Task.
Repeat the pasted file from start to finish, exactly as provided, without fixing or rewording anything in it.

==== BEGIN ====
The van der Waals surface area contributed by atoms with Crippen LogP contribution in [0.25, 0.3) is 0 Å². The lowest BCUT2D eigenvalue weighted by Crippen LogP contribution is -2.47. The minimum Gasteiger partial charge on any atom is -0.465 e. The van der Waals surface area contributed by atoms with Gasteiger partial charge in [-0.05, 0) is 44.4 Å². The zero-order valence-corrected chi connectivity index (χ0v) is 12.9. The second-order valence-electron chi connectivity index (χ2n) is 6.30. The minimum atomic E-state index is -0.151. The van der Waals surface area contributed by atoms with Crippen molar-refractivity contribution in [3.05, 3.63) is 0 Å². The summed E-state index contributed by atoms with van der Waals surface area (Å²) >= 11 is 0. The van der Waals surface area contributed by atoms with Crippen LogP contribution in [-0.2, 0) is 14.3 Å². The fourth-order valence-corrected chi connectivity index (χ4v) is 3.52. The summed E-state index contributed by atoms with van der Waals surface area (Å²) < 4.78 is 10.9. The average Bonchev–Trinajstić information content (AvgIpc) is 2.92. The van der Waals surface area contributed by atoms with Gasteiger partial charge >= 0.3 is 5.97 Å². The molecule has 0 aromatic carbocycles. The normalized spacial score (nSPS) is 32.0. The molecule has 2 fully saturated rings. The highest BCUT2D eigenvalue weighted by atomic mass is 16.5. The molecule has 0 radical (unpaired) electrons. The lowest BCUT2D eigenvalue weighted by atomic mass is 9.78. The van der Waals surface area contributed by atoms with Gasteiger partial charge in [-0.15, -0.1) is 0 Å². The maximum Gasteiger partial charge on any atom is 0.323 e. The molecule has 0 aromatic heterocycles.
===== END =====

The van der Waals surface area contributed by atoms with Crippen LogP contribution in [0.25, 0.3) is 0 Å². The lowest BCUT2D eigenvalue weighted by Crippen LogP contribution is -2.47. The minimum Gasteiger partial charge on any atom is -0.465 e. The van der Waals surface area contributed by atoms with Gasteiger partial charge in [-0.05, 0) is 44.4 Å². The zero-order valence-corrected chi connectivity index (χ0v) is 12.9. The second-order valence-electron chi connectivity index (χ2n) is 6.30. The minimum atomic E-state index is -0.151. The van der Waals surface area contributed by atoms with Crippen molar-refractivity contribution in [3.05, 3.63) is 0 Å². The summed E-state index contributed by atoms with van der Waals surface area (Å²) >= 11 is 0. The van der Waals surface area contributed by atoms with Crippen LogP contribution in [-0.2, 0) is 14.3 Å². The fourth-order valence-corrected chi connectivity index (χ4v) is 3.52. The summed E-state index contributed by atoms with van der Waals surface area (Å²) < 4.78 is 10.9. The average Bonchev–Trinajstić information content (AvgIpc) is 2.92. The van der Waals surface area contributed by atoms with Gasteiger partial charge >= 0.3 is 5.97 Å². The molecule has 0 aromatic carbocycles. The normalized spacial score (nSPS) is 32.0. The molecule has 2 fully saturated rings. The highest BCUT2D eigenvalue weighted by atomic mass is 16.5. The molecule has 0 radical (unpaired) electrons. The lowest BCUT2D eigenvalue weighted by atomic mass is 9.78. The van der Waals surface area contributed by atoms with Gasteiger partial charge in [-0.15, -0.1) is 0 Å². The maximum Gasteiger partial charge on any atom is 0.323 e. The molecule has 0 aromatic heterocycles.